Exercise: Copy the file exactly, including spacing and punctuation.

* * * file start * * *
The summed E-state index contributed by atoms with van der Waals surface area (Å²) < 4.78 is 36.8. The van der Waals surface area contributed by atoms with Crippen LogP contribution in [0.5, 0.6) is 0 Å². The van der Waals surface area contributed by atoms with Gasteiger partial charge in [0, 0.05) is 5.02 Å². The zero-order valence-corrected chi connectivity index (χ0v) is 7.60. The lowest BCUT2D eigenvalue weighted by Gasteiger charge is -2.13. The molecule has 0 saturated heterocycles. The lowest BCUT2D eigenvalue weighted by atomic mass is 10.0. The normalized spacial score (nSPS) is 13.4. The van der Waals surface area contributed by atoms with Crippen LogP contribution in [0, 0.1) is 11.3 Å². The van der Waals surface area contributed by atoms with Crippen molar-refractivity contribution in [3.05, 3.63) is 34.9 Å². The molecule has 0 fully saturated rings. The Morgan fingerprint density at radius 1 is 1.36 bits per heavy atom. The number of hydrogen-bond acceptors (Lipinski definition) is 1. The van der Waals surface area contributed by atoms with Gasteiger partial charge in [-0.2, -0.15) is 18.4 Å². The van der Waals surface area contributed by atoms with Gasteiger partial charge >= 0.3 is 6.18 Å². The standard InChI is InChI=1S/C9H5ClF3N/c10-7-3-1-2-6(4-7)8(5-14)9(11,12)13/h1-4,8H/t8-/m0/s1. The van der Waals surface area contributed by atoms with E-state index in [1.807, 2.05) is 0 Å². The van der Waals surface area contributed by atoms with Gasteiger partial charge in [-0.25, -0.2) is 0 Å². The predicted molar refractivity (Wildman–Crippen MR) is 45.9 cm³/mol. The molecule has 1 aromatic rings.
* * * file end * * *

The summed E-state index contributed by atoms with van der Waals surface area (Å²) < 4.78 is 36.8. The van der Waals surface area contributed by atoms with Crippen LogP contribution in [0.5, 0.6) is 0 Å². The van der Waals surface area contributed by atoms with Gasteiger partial charge in [0, 0.05) is 5.02 Å². The zero-order valence-corrected chi connectivity index (χ0v) is 7.60. The lowest BCUT2D eigenvalue weighted by Gasteiger charge is -2.13. The molecule has 0 saturated heterocycles. The lowest BCUT2D eigenvalue weighted by atomic mass is 10.0. The normalized spacial score (nSPS) is 13.4. The van der Waals surface area contributed by atoms with Crippen LogP contribution in [0, 0.1) is 11.3 Å². The van der Waals surface area contributed by atoms with Crippen molar-refractivity contribution in [3.05, 3.63) is 34.9 Å². The molecule has 0 fully saturated rings. The Morgan fingerprint density at radius 1 is 1.36 bits per heavy atom. The number of hydrogen-bond acceptors (Lipinski definition) is 1. The van der Waals surface area contributed by atoms with Gasteiger partial charge in [-0.2, -0.15) is 18.4 Å². The van der Waals surface area contributed by atoms with Gasteiger partial charge >= 0.3 is 6.18 Å². The standard InChI is InChI=1S/C9H5ClF3N/c10-7-3-1-2-6(4-7)8(5-14)9(11,12)13/h1-4,8H/t8-/m0/s1. The van der Waals surface area contributed by atoms with E-state index in [1.807, 2.05) is 0 Å². The van der Waals surface area contributed by atoms with Gasteiger partial charge in [-0.25, -0.2) is 0 Å². The predicted molar refractivity (Wildman–Crippen MR) is 45.9 cm³/mol. The molecule has 1 aromatic rings.